In the Jesus Glasses and Bloggers For Chad Farnan post, a high school politics and sociology teacher in the UK asks in the comment section some very pointed questions. Seems he is a bit perplexed by Capistrano Valley High School teacher James Corbett’s “teaching” approach…and on a wider scale, the US public school approach to religion.
Here’s his comment:
Could you tell me, is the kind of agenda pursued by Corbett quite common in US state schools?
What I find a bit of an enigma is this: On one hand, religion is to be kept out of the classroom and yet, on the other, as some defenders of Corbett seem to be pointing out, it is impossible to cover European history without looking at the role of religion. How do your educators reconcile the two?
When it comes to the coverage of European history in your schools, does the role of the Reformers such as Luther and Tyndale in empowering the common people by translating the scriptures out of Latin and into their own languages ever get examined? Do your schools examine the huge roles of Calvin, Knox and Zwingli in liberating the people from the 16th century bondage of a corrupt Roman Catholic church?
Or does religious history only get examined when it’s appropriate to bash the church?
When Martin Luther King gets covered in the US syllabus, is his spiritual motivation as well as his social and political activism examined?
It seems like your system is quite similar to France’s where religion is to be kept at a long arm’s length. I once asked a French school teacher, “Why are you so afraid of religion in France?” He didn’t like this as the French, like most of us, are a rather proud people!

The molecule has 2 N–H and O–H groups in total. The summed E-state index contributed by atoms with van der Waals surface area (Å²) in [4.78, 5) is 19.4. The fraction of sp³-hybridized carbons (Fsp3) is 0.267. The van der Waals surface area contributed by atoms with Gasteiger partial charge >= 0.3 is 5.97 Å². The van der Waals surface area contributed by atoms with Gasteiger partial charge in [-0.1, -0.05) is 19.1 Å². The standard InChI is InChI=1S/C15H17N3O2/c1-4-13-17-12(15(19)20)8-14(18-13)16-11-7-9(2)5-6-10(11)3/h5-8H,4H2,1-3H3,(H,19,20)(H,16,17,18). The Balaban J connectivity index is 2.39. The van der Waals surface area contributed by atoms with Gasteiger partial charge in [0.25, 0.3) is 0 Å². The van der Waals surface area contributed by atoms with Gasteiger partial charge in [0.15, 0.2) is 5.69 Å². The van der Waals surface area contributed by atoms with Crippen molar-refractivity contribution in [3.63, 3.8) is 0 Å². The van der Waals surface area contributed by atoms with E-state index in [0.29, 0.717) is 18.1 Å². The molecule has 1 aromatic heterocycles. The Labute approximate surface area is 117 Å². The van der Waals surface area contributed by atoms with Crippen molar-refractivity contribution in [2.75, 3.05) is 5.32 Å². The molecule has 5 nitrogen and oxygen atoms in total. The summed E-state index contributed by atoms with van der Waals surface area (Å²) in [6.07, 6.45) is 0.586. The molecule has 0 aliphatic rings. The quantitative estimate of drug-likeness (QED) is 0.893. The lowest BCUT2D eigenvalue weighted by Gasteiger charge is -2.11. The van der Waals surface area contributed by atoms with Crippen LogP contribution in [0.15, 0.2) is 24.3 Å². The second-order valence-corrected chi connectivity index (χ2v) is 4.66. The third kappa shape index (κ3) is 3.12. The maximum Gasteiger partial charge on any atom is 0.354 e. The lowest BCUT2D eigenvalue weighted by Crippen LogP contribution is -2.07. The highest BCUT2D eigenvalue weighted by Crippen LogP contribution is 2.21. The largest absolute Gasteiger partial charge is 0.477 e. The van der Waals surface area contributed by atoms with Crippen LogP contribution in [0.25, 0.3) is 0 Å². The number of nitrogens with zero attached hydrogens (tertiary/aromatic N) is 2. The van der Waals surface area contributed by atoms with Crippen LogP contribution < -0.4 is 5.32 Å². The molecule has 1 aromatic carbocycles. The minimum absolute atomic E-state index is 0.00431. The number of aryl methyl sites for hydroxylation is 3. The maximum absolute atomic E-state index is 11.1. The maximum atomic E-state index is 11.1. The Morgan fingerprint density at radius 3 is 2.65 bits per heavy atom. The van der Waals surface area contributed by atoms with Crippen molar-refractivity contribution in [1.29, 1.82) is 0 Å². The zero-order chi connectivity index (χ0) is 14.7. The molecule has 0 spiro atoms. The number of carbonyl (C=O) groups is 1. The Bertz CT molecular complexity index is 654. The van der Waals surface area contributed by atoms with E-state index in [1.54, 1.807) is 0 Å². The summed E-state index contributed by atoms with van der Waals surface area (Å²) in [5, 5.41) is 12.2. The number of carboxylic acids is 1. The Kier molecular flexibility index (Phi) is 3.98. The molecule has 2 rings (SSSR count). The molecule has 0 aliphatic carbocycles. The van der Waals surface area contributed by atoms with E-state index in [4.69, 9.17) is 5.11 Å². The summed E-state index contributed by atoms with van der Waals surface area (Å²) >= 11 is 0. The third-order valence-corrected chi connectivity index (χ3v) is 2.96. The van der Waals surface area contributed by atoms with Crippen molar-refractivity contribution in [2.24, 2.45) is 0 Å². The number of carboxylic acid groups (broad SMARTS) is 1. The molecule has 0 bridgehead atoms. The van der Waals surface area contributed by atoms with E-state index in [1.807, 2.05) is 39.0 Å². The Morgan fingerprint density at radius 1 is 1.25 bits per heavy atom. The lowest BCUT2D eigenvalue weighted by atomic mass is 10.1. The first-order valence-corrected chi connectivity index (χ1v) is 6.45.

In Scotland, we actually have Religious Education (as distinct from religious “instruction”) in schools. Yes, it’s subject to abuses and I’m not happy about confusing kids with TMI too early, but it does bring a hugely relevant part of people’s lives into the school, rather than simply pretend religion doesn’t exist.
Our students are encouraged to pursue their own ‘Personal Search’ and the RE classroom is an environment where Christian students can, for example, say why they believe in Jesus Christ, and atheists can say why they do not. I’ve seen this happen from time to time in my own classes.
We also have Religious Observance where local miisters come into the school and regularly address the youngsters. If atheists do not wish their children to be exposed to this they have the protected right to withdraw them from such events.
In the UK, like everywhere, we have our problems, but I don’t see how, particularly in such a strongly Christian country as America, you can keep religion out of school and at the same time be fully preparing kids for life after school. Some say, if people want God let them send their kids to a private Christian school, but is that fair when your state school system which is so hugely funded by Christian taxes?
Please go to Jesus Glasses and Bloggers For Chad Farnan to join the discussion.